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from AuntieWOW: "How can we best help someone we know who is in an abusive situation?"

Was this a hypothetical question, or about someone you know personally? If the latter, how is the person now? (Hopefully, they got out.)

Okay, if it were someone where I live (FL), I'd ask if they'd be willing to call the police, public defender's office, a restraining order, etc. Fortunately, there's a spouse abuse center nearby; it has, thankfully, grown substantially since I got out of my first (& abusive) marriage 10 years ago. Not that I need it in my current marriage, thank God.
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Old August 7th, 2004, 06:54 PM   #6
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Excellent resources! My first marriage followed the cycle of abuse exactly, but I didn't understand what was happening. The very first time he hit me, we were living in Germany. The quickest flight home was three days away. He didn't think I'd actually take Pirate and go. He actually drove us to the airport and it wasn't until we were in the ticketed passengers only area that he realized I was serious. He tried to follow and two guards with machine guns blocked his way. One of the best memories of my experiences with him.

My second husband would never ever even think about hurting me. He worked hard for the first couple years of our marriage helping Pirate and I to stop flinching if he appeared even minimaly aggressive. A kind and patient man, he has completely stolen my heart.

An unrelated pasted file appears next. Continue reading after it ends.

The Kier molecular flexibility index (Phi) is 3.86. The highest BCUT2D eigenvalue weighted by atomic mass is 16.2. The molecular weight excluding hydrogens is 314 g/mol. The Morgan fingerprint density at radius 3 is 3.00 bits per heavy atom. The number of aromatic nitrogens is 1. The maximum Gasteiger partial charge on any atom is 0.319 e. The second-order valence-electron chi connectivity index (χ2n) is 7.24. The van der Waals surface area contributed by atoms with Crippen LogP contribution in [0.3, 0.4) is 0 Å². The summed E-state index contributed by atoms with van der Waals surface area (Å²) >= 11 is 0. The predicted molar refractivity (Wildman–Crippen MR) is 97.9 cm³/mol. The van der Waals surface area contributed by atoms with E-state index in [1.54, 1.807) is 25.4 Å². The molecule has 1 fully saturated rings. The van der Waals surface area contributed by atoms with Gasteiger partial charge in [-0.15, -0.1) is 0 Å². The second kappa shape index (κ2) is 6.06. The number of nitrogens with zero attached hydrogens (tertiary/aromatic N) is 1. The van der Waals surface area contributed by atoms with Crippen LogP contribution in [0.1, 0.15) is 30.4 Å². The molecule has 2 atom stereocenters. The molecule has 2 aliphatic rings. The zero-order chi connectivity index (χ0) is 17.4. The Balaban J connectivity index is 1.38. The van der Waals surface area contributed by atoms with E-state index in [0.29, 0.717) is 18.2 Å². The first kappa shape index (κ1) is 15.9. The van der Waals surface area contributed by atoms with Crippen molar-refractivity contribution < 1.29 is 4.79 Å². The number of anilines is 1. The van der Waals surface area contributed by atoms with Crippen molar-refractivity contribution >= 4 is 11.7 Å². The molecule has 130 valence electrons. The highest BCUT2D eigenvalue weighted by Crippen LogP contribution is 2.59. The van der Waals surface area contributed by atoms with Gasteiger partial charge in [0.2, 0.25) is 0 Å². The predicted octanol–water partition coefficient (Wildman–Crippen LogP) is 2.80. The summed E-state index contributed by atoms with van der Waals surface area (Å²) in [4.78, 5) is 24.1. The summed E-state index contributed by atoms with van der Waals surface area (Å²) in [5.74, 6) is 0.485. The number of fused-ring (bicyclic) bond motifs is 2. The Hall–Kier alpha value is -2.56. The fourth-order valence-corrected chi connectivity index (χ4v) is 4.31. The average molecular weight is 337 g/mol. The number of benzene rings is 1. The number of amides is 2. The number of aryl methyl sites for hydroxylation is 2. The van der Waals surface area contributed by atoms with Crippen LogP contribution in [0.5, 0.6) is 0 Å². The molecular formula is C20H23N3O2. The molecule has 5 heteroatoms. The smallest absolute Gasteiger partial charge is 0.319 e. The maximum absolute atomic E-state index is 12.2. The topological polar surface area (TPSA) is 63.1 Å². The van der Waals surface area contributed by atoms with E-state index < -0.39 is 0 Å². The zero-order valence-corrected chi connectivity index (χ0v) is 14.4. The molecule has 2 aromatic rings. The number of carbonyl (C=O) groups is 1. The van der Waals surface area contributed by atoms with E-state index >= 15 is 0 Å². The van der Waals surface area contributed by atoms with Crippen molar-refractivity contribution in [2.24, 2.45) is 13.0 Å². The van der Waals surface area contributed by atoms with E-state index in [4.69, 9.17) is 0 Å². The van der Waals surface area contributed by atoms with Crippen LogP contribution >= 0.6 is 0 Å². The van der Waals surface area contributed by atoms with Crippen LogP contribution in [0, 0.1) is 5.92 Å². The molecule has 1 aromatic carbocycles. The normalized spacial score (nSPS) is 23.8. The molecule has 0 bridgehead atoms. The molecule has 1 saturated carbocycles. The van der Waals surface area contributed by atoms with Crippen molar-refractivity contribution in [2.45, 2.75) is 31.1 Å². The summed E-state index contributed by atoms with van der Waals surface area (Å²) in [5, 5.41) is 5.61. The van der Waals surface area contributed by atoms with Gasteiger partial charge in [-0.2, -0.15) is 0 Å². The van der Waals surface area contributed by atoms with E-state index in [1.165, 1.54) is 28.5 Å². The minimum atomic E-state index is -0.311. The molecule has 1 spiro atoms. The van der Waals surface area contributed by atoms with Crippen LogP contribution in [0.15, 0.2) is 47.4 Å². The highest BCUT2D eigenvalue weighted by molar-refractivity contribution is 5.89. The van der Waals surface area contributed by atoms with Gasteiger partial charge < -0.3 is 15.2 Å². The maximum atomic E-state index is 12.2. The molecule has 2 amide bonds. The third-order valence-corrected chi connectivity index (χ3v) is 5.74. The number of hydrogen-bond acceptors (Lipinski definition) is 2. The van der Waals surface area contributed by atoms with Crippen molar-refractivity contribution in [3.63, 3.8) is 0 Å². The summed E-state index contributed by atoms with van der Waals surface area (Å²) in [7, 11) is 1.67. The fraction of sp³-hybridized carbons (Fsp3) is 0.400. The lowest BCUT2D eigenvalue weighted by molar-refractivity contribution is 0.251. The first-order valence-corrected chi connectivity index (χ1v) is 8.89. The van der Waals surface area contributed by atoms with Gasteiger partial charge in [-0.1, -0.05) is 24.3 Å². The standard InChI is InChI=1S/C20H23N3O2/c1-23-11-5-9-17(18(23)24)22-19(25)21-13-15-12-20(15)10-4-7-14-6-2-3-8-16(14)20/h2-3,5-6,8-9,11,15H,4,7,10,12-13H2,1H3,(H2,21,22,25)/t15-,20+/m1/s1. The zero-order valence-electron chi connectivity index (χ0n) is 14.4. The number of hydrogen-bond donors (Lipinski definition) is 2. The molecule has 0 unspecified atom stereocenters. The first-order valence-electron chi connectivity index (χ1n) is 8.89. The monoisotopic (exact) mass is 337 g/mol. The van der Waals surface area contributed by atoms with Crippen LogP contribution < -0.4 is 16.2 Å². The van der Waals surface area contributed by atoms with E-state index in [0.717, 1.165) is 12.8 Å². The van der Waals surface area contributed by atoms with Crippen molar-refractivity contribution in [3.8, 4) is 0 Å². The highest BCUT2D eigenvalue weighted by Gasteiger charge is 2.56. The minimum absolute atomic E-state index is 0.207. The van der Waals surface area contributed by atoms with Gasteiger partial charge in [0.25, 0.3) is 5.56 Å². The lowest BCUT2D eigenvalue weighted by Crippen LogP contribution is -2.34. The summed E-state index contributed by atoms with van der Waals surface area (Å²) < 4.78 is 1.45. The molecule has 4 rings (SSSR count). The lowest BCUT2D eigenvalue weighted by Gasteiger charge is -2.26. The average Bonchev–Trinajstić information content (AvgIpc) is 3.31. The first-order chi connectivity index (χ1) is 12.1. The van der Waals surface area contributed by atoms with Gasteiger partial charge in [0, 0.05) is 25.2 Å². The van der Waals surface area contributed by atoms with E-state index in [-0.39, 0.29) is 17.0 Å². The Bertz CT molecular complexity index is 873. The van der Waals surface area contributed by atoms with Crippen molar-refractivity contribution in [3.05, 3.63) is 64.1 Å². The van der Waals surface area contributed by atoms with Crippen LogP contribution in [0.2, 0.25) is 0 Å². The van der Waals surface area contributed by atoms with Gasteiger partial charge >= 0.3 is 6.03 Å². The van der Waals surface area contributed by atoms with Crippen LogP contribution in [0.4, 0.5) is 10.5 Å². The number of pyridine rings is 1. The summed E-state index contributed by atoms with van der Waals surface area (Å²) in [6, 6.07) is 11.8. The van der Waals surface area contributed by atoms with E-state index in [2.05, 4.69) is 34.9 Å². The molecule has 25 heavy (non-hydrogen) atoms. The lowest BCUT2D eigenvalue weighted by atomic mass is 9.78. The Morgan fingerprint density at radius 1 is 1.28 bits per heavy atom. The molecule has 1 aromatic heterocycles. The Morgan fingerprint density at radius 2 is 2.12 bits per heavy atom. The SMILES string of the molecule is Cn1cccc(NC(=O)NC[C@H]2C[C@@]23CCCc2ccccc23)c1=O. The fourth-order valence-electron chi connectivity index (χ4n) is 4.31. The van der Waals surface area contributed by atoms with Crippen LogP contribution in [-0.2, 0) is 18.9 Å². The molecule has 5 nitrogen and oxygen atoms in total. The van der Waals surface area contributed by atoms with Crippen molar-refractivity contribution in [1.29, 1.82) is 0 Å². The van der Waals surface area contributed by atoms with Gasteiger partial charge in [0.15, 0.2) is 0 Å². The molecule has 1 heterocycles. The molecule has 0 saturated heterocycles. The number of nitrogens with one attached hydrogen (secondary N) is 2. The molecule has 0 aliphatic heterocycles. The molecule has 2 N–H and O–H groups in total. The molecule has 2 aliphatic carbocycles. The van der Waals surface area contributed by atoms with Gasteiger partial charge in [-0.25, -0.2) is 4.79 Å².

I wanted to be a pirate, but I couldn't grow a beard and rum makes me giggle.
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Old November 20th, 2004, 05:22 PM   #7
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COLOR=deeppink]For a school project I need to write a paper on the improvement on the way women are treated in India. I have a pretty good paper, but I'd like some inside perspective if you know what I mean. It's kinda short notice, cause it has to be done tonight so anybody that can help me, PLEASE RESPOND TO THIS A.S.A.P!!! THANKS SO MUCH![/color]

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Old November 20th, 2004, 11:32 PM   #8
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I'm not going to offer to write substantive portions for you -- that's not the objective of the assignment. However, bride burning is a centuries-old practice in India, despite laws intended to safeguard against it and against abuses of the caste system.

You might want to try to do a Google search on honor killings and/or on bride burning.

You'll find ample resources and statistics!

Good luck on the paper.
There are 2 means of refuge from the miseries of life: music and cats.
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Old August 30th, 2006, 08:50 AM   #9
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Speak out against domestic violence

Check out the Speak Out Against Domestic Violence Candle available on 9-1-06 from Avon. 100% ($4.42) of the net proceeds go to the cause. You can also purchase the Speak out bracelet. Its the same 100% deal with it. Proceeds help domestic violence victims and their families!!!